The notion of "hybrid" is nothing new to cable technologists, who have a knack for combining otherwise disparate technologies. Consider fiber optics and coaxial cable.
As the industry’s HFC architecture and related network infrastructure continue to evolve, that word has been popping up in new places, such as the home, or more specifically, the set-top box.
In a deployment announced last December and discussed more fully at last week’s IPTV World Forum event, Danish MSO Telia Stofa made Motorola hybrid cable/IP set-top boxes part of its overall layering of IP services on its existing cable platform.
The first IP-based service enabled by this Motorola VIP 1920 series set-top was VOD, using the box’s IP communication path. Now in test phase, according to Telia Technical Manager Thomas Helbro, are StartOver-style services.
Other features are promised by way of the set-top’s KreaTV software, which came into Motorola’s hands as a result of its early 2006 acquisition of Swedish-based Kreatel. Flexible and cheap A box that does both IPTV and DVB-C tuning is more expensive than a pure-play IPTV device, but the hybrid approach fit with the No. 2 Danish MSO’s philosophy. "Flexibility is a key word for us," said Helbro.
The limited extent of Telia’s IP-based video services plays into that universal trait of MSOs: careful attention to costs. In this case, that would encompass the relative expense of DOCSIS 3.0 vs. DVB-C technology.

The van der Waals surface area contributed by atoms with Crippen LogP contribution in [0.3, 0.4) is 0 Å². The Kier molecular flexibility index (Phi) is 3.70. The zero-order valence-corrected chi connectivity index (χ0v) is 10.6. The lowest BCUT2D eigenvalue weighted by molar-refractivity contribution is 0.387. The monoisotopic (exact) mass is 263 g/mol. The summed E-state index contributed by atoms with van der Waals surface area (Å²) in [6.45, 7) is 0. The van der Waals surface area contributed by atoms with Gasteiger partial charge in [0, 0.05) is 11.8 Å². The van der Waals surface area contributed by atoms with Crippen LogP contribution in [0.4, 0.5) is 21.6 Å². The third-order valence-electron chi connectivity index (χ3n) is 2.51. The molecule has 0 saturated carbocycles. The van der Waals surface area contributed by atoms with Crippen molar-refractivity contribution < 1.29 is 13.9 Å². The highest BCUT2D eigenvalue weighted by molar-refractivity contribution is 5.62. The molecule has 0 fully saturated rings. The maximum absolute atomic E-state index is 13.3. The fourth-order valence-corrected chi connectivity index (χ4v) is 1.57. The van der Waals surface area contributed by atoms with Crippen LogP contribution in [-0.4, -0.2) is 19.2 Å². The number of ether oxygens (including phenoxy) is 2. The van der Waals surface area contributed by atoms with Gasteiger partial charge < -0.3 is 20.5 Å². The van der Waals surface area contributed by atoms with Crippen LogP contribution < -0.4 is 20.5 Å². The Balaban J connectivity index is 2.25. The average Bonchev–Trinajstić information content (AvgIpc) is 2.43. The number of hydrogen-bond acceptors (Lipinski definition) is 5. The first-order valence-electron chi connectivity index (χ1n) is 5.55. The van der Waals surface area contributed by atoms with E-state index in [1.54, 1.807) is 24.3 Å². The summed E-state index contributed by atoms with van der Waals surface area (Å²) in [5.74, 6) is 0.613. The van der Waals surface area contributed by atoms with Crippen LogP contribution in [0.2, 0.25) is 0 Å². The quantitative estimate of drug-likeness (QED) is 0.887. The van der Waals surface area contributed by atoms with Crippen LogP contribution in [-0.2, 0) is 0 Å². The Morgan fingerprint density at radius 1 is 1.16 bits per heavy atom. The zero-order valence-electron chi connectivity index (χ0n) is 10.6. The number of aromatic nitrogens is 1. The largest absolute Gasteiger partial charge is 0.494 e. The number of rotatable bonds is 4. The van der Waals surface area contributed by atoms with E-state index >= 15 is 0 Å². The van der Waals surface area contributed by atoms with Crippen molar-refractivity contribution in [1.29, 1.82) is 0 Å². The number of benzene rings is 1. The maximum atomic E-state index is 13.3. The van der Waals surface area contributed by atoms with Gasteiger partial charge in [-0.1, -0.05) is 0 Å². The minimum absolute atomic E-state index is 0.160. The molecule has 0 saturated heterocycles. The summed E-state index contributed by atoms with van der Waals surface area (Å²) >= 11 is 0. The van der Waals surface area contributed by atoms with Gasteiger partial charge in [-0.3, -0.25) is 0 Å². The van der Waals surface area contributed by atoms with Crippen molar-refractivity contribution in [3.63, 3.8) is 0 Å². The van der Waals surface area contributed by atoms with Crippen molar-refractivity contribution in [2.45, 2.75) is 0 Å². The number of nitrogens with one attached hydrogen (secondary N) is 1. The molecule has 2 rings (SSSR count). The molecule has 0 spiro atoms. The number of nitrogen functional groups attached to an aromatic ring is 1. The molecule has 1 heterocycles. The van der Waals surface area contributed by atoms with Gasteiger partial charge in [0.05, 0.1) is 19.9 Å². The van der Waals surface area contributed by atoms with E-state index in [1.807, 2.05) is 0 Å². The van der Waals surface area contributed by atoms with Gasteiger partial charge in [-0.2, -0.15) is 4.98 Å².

"We don’t think that IP streaming is cost effective," Helbro said.
Apart from Motorola CPE, Helbro said the others parts of Telia’s self-integrated platform included conditional access from Irdeto Access, edge QAM modulators from Harmonic, flash-based VOD servers from Edgeware, on-demand session resource automation from EventIS. Additional partners were Teleste, Tandberg, AppearTV and Ruwido, Helbro said.
This tendency – especially in Europe – to think in terms of multiple or hybrid technologies also derives from the dual cable/telco nature of many of these providers. The leading Danish cable operator, for instance, TDC Cable TV, maintains both copper and coax access plants and has deployed both DSL and DOCSIS technologies. And as discussed in this interview in late 2006, TDC was an early dabbler in television over IP technologies.
In another IPTV World Forum presentation, Multimedia Polska Director of Strategy and Development Bartlomiej Kasinksi outlined his company’s deployment of IP-based TV services, notably using a single CA solution from Latens, over a plant that he said is 80 percent cable and 20 percent telco.
– Jonathan Tombes